Infosec Technology Transition Council (ITTC)
The U.S. Department of Homeland Security and SRI International have formed a working forum called the Infosec Technology Transition Council (ITTC), where experts and leaders from government, private, financial, IT, venture-capital, academic, and science sectors come together several times each year in the California Bay Area to address a variety of problems related to cybersecurity, such as malware, identity theft, criminal activity on the Internet, and other forms of untrustworthiness.
The primary objective of ITTC is to identify proactive IT security solutions and to assist in the acceleration of their development and deployment into the market place. Seasoned professionals in IT security and law enforcement, together with representatives from academia and science, have strategically aligned themselves with subject-matter experts and organizations to pursue this objective. A key component to the success of the ITTC public-private partnership is its ability to work actively with leaders in the community who are principals of change in an effort to better protect our communities and corporations from attacks against their critical infrastructures.
The subject-matter experts of the ITTC seek to share information that will assist in the discovery, development, deployment, and due diligence of next-generation technologies best suited to protecting our critical infrastructures and serve our communities.
ITTC was originally created as the Identity Theft Technology Council. Subsequently, the increasing popularity of meetings with a steadily growing number of participants, together with the shared awareness of the criticality of additional cybersecurity problem areas, suggested that the scope of ITTC be broadened to its current form, as the Infosec Technology Transition Council (thereby preserving the original acronym.)
Recent meetings have included talks by current and former government officials, FBI, Secret Service, legal experts, and members of the research and development communities. Topics of interest include discussions of innovative relevant developments such as IronKey, Secure64, Komoku, Stanford’s Password Hash and other anti-spam and anti-Phishing approaches, Stanford/Coverity/Semantec’s Vulnerability Discovery and Remediation Tool, Endeavor Systems’ botnet detection and Solidcore’s malware identification (both now acquired by McAfee), SRI’s Malware Threat Center and the Cyber Threat Analytics efforts, and the Conficker Working Group, to name just a few. The ITTC meeting on February 4, 2010 included a panel on Digital Forensics, and talks by Bill Arbaugh (R&DTechnical Transfer: A Worked Example) based on his experience with Komoku’s bootload integrity (now embedded in new Microsoft releases), and General Michael Hayden, former director of NSA and CIA (How Much Do We Really Know and Understand About Threats in the Cyber Age?). The ITTC meeting on June 2, 2010 included talks by Phil Porras, Jeff Moss, David Dagon, and Richard Marshall.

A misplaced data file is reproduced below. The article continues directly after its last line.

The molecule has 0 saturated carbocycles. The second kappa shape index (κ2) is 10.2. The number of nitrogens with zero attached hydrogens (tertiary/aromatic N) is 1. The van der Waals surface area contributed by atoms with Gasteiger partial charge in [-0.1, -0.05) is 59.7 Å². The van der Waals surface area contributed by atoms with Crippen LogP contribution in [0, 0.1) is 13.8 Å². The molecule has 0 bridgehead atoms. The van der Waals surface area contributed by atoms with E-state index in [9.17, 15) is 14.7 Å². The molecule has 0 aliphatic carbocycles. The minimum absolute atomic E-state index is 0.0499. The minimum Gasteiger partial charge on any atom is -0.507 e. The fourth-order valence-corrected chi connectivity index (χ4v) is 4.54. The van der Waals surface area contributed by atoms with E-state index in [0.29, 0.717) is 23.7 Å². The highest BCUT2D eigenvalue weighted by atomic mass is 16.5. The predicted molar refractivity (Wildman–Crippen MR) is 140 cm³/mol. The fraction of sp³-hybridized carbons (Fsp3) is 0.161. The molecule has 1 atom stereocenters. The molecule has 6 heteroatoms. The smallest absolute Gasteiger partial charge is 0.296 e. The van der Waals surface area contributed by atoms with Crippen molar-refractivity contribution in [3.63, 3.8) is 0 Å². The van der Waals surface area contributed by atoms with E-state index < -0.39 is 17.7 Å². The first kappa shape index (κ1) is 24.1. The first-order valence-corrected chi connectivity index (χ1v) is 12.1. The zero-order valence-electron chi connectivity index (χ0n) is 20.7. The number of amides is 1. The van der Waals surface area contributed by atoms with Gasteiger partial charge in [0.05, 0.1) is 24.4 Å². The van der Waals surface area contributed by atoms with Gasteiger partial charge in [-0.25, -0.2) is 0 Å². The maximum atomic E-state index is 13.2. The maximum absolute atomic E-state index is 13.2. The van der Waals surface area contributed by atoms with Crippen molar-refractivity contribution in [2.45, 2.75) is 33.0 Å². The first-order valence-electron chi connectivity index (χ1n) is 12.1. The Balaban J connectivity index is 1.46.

Reports on Crimeware and Online Identity Theft
The following reports provide vendor-independent overviews of current attacks and countermeasures in a format that is technically accurate while still easy to comprehend for a wide audience. They were created under the aegis of ITTC, DHS, and SRI International.
- The Crimeware Landscape: Malware, Phishing, Identity Theft and Beyond, Aaron Emigh, September 2006
- Online Identity Theft: Phishing Technology, Chokepoints and Countermeasures, Aaron Emigh, October 2005
Article on Technology Transfer
An article by Doug Maughan is of particular relevance to ITTC participants, and especially those related to research.
- Tech Transfer: Crossing the “Valley of Death”: Transitioning Research into Commercial Products, W. Douglas Maughan, Proceedings of the IEEE Symposium on Security and Privacy, May 17-19, 2010.